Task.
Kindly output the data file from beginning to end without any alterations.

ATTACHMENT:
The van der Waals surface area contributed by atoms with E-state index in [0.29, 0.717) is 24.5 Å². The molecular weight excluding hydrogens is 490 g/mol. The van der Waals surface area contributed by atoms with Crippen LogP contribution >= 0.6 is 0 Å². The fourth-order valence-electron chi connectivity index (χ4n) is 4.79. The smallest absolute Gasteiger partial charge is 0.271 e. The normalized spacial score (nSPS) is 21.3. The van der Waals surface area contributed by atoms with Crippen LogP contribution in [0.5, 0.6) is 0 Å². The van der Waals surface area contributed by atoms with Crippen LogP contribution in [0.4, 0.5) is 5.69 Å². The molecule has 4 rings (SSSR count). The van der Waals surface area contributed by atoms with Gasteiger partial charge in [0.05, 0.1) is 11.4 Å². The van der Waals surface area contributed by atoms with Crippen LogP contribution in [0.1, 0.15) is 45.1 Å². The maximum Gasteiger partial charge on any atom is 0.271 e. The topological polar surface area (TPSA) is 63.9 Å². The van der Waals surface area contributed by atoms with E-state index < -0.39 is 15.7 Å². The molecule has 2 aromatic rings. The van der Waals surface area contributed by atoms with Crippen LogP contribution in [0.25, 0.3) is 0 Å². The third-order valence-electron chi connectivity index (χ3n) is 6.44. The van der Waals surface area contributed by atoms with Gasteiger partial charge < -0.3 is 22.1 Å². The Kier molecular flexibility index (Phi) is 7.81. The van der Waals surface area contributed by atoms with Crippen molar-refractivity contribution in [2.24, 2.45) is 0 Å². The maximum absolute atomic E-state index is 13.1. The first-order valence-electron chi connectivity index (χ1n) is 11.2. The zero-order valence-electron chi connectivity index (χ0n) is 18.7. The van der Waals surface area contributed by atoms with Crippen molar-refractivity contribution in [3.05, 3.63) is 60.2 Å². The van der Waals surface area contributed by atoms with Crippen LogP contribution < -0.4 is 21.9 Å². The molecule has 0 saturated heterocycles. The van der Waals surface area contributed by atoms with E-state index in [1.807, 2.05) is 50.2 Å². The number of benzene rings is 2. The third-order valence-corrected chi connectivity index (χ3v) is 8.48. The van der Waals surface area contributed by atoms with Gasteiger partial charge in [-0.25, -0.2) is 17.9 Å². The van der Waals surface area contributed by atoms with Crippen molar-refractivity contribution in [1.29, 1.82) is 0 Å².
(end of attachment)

The van der Waals surface area contributed by atoms with E-state index in [0.29, 0.717) is 24.5 Å². The molecular weight excluding hydrogens is 490 g/mol. The van der Waals surface area contributed by atoms with Crippen LogP contribution >= 0.6 is 0 Å². The fourth-order valence-electron chi connectivity index (χ4n) is 4.79. The smallest absolute Gasteiger partial charge is 0.271 e. The normalized spacial score (nSPS) is 21.3. The van der Waals surface area contributed by atoms with Crippen LogP contribution in [0.5, 0.6) is 0 Å². The van der Waals surface area contributed by atoms with Crippen LogP contribution in [0.4, 0.5) is 5.69 Å². The molecule has 4 rings (SSSR count). The van der Waals surface area contributed by atoms with Gasteiger partial charge in [0.05, 0.1) is 11.4 Å². The van der Waals surface area contributed by atoms with Crippen LogP contribution in [0.1, 0.15) is 45.1 Å². The maximum Gasteiger partial charge on any atom is 0.271 e. The topological polar surface area (TPSA) is 63.9 Å². The van der Waals surface area contributed by atoms with E-state index < -0.39 is 15.7 Å². The molecule has 2 aromatic rings. The van der Waals surface area contributed by atoms with Crippen LogP contribution in [0.25, 0.3) is 0 Å². The third-order valence-electron chi connectivity index (χ3n) is 6.44. The van der Waals surface area contributed by atoms with Gasteiger partial charge < -0.3 is 22.1 Å². The Kier molecular flexibility index (Phi) is 7.81. The van der Waals surface area contributed by atoms with Crippen molar-refractivity contribution in [2.24, 2.45) is 0 Å². The maximum absolute atomic E-state index is 13.1. The first-order valence-electron chi connectivity index (χ1n) is 11.2. The zero-order valence-electron chi connectivity index (χ0n) is 18.7. The van der Waals surface area contributed by atoms with Crippen molar-refractivity contribution in [3.05, 3.63) is 60.2 Å². The van der Waals surface area contributed by atoms with Crippen LogP contribution < -0.4 is 21.9 Å². The molecule has 0 saturated heterocycles. The van der Waals surface area contributed by atoms with E-state index in [1.807, 2.05) is 50.2 Å². The number of benzene rings is 2. The third-order valence-corrected chi connectivity index (χ3v) is 8.48. The van der Waals surface area contributed by atoms with Gasteiger partial charge in [-0.25, -0.2) is 17.9 Å². The van der Waals surface area contributed by atoms with Crippen molar-refractivity contribution in [1.29, 1.82) is 0 Å².